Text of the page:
Most of us will go for years without ever experiencing the stomach-churning nightmare of our car skidding on a public road – and this can be something of a mixed blessing.
While none of us want to test our mettle trying to control a couple of tonnes of steel and glass on a slippery road at speed, that same lack of experience and accumulated muscle memory means that if we do trigger a skid we’re probably going to struggle to control it…
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The solution, as with some many of life’s unpleasant problems, is practise and perseverance.
I’ve done an awful lot of skidpan work in my career but after not having practised for a couple of years I was rusty and slow, something that came to light on a recent car launch when we got to play with some very fast cars on Silverstone circuit.
I’ll spare my blushes by not going into detail but it wasn’t pretty and it wasn’t fast. It was safe, but only because I was in one-way traffic and surrounded by drivers considerably more skilled than I...
So I jumped at Volvo’s invitation to drive the XC90 on a skidpan with some professional tuition thrown in. Lorne, my instructor, made it look very easy on the demonstration runs; whether in the front-wheel-drive MINI or the rear-wheel-drive Toyota GT86, his movements were precise and controlled and almost invariably successful.
The cars skated around the state-of-the-art skidpan as if suspended by puppet strings and almost no angle of slide was too extreme for him to bring safely back into line.
Which was not the case when I first tried.
How to drive through flooded roads
I slipped and spun and generally made myself look pretty amateurish, which isn’t a great look when you’re supposed to be a professional.
Despite a history that has included successfully drifting some high-powered racing cars around a track I was reacting too slowly – and then over-reacting when I did finally get round to applying some steering lock.
Lorne waited patiently for me to coach myself through the problem before stepping in with a few suggestions as to how I might like to approach the next skid.
The trouble, I felt, was the million-pound skidpan. Comprised of thousands of gallons of recycled water on a polished concrete surface, it was, in my opinion, utterly undrivable.
It was so slippery, and the cambers so variable, that I struggled to get the car rolling forward in a straight line, much less arching gracefully around in a controlled slide.
Even walking on it was an act of self-harm.
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Stay safe driving in wet weather
Learning to skid safely
Of course, I’m being a tiny bit dramatic; after half-an-hour or so it all started to come together. I was reacting faster but more gently, and the slides became more eagerly anticipated opportunities to show off rather than red-faced examples of my chimpanzee-like inability to co-ordinate my feet and my hands.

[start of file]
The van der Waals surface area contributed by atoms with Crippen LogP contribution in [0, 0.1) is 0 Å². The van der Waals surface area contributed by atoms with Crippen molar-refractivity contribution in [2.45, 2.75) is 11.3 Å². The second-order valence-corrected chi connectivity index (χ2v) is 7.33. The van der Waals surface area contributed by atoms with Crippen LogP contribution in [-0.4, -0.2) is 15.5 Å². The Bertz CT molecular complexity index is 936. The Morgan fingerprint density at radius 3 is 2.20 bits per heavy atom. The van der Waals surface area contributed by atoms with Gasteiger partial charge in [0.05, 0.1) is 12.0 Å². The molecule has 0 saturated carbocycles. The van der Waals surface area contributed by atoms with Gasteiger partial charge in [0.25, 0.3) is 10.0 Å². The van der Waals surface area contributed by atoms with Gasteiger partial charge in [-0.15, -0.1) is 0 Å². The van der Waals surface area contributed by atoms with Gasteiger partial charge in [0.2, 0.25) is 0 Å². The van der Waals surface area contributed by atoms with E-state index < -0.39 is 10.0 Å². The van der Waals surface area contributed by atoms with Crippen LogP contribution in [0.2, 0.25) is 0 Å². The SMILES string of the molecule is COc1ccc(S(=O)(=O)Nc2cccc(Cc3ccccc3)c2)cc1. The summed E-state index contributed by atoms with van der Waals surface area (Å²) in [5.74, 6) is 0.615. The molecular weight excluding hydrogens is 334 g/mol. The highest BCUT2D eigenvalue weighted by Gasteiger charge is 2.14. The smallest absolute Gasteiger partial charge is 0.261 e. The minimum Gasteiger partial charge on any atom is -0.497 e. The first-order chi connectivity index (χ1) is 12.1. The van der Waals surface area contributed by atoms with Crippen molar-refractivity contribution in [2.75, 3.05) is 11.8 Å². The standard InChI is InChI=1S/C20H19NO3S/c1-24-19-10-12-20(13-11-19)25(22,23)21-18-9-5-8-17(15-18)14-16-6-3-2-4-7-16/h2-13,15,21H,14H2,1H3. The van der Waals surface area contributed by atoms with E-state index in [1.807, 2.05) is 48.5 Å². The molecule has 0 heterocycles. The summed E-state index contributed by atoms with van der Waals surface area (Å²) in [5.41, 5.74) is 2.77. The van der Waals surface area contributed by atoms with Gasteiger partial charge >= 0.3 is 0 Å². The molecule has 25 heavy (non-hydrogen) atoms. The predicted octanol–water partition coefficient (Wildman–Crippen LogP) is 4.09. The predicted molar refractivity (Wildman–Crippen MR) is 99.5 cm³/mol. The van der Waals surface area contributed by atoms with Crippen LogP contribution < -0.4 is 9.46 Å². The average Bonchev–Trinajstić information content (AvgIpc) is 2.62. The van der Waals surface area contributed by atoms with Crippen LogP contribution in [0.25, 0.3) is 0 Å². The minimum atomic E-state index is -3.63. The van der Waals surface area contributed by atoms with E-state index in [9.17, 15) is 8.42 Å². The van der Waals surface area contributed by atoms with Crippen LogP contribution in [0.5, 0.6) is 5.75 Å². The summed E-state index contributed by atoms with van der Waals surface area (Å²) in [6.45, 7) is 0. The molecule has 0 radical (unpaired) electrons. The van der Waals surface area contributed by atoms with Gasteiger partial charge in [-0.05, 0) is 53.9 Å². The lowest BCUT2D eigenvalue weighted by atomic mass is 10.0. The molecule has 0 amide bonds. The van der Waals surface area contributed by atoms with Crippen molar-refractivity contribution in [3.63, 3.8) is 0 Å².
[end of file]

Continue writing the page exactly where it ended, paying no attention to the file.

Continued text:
“Quick hands save the day” and “never give up” became my mantra, and I soon found that I could recover slides of monumental proportions given enough space and time.
By the end of the session I was slipping and sliding like a champ.
True, I wouldn’t have wanted a drifting competition against Lorne but I was smooth and controlled and initiating, and then catching, slides at will; what had seemed like an impossible task was now a fun experience built on a rock-solid safety system of knowledge and muscle memory.
I’ll need to keep topping it up over the years but for now I’m a much safer driver than I was, thanks to an hour of my time and some first-class coaching. I can also look forward to the winter with a sense of equanimity and confidence rather than trepidation and fear.
Winter driving tips
Interestingly, the Volvo XC90 spent most of its time on the skidpan trying to stop me doing anything foolish in the first place. The Electronic Stability Control (ESC) system cut power, braked wheels and diverted torque to the rear to try and stop the car skidding in the first place.
It was a brilliant demonstration of how sophisticated ESC is but slightly frustrating when you’re trying, and failing, to provoke something that engineers have spent tens of thousands of hours trying to prevent.
The solution was to turn the ESC to Sport mode. This doesn’t switch it off but does allow the driver to indulge in the sort of antics that the XC90 would rather he didn’t.
Interestingly, some skids caused the seatbelts to tighten in anticipation of a crash that never quite happened. Once you’ve experienced it then it isn’t a problem but it was quite off-putting at first, which might be a very good reason for undertaking this sort of driver training in your own car, so you understand exactly what to expect of it in an emergency.
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